Sevrain shared that wisdom and more at a recent MIT Enterprise Forum.
Morewood Molecular, a Pittsburgh company that is commercializing a biological testing technology for the pharmaceutical industry, faces the same quandaries regarding disclosure that other technology companies confront, especially those with a technology that has yet to be commercialized. Giving away too much steak with the sizzle when trying to get financing, secure a strategic or equity partner, or acquire key expertise could put your business in someone else's hands.
For a lot of high-tech companies, especially those in an early stage of development, their principal assets reside in their intellectual property, and protecting that property is critical to the company's future. However, several key activities involved in launching and growing a technology company endanger the secrecy of that asset.
Asking investors to consider putting investing in your venture requires you to disclose at least some details of how your technology works. And hiring employees, especially key personnel, requires the same kinds of revelations.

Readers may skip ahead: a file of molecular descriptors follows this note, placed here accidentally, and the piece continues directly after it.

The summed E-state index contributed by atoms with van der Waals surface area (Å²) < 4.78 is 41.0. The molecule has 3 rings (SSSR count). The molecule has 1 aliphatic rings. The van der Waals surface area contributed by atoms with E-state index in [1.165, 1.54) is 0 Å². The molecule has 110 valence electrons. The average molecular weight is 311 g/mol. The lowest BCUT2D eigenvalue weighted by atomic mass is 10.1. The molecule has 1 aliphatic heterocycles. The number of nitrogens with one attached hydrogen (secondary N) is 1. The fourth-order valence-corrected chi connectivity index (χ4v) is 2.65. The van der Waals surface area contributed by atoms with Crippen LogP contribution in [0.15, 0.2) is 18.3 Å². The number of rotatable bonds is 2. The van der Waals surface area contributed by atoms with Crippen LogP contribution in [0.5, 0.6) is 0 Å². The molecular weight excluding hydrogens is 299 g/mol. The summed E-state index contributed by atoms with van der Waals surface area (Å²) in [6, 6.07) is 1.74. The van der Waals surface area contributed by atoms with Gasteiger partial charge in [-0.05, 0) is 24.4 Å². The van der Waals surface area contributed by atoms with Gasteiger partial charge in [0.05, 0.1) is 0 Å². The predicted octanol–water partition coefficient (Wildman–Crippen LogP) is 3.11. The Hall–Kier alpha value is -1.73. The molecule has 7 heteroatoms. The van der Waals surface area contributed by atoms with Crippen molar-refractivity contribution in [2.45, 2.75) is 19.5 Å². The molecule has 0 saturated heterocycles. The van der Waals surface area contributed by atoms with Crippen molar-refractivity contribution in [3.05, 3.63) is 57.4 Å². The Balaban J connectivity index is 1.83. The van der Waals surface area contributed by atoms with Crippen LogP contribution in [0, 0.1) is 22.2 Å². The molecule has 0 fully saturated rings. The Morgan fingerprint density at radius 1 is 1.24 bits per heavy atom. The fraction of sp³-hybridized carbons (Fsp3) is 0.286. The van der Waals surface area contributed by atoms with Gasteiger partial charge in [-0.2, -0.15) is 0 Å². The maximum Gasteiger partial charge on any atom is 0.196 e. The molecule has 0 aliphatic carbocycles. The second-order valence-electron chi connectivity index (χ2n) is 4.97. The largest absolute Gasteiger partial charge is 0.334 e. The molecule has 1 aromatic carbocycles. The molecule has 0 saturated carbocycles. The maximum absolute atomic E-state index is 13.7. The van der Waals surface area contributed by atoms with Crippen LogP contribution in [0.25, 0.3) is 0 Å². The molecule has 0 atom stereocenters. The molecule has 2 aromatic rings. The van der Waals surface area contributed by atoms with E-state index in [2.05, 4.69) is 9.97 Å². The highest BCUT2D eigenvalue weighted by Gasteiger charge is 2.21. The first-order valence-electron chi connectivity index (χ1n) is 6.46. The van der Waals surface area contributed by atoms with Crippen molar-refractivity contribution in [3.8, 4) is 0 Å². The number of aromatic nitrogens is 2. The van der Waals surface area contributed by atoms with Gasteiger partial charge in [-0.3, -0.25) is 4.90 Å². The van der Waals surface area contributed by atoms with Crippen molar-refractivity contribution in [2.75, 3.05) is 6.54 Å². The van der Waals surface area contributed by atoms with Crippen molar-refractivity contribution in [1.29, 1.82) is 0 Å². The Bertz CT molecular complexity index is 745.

Sevrain says acquiring patents early in the process, securing nondisclosure agreements and retaining secrecy about your technology will go a long way toward keeping your secrets secret.
Other key suggestions:
* File patents early. The filing date is critical to defending a patent claim.
* If patents haven't been filed, Sevrain won't discuss the technology with anyone without a nondisclosure agreement and will make no public disclosures until patents have been filed.
* Nondisclosure agreements shouldn't be limited to outsiders and employees. Board members, consultants and advisers should also sign them.
* Venture capitalists will almost never sign a nondisclosure agreement. Some may even be snooping for details about competitors of companies in their own portfolios.
* Finally, Sevrain suggests that you keep your vanity in check: "Don't brag about your company." How to reach: Morewood Molecular, www.morewoodmolecular.com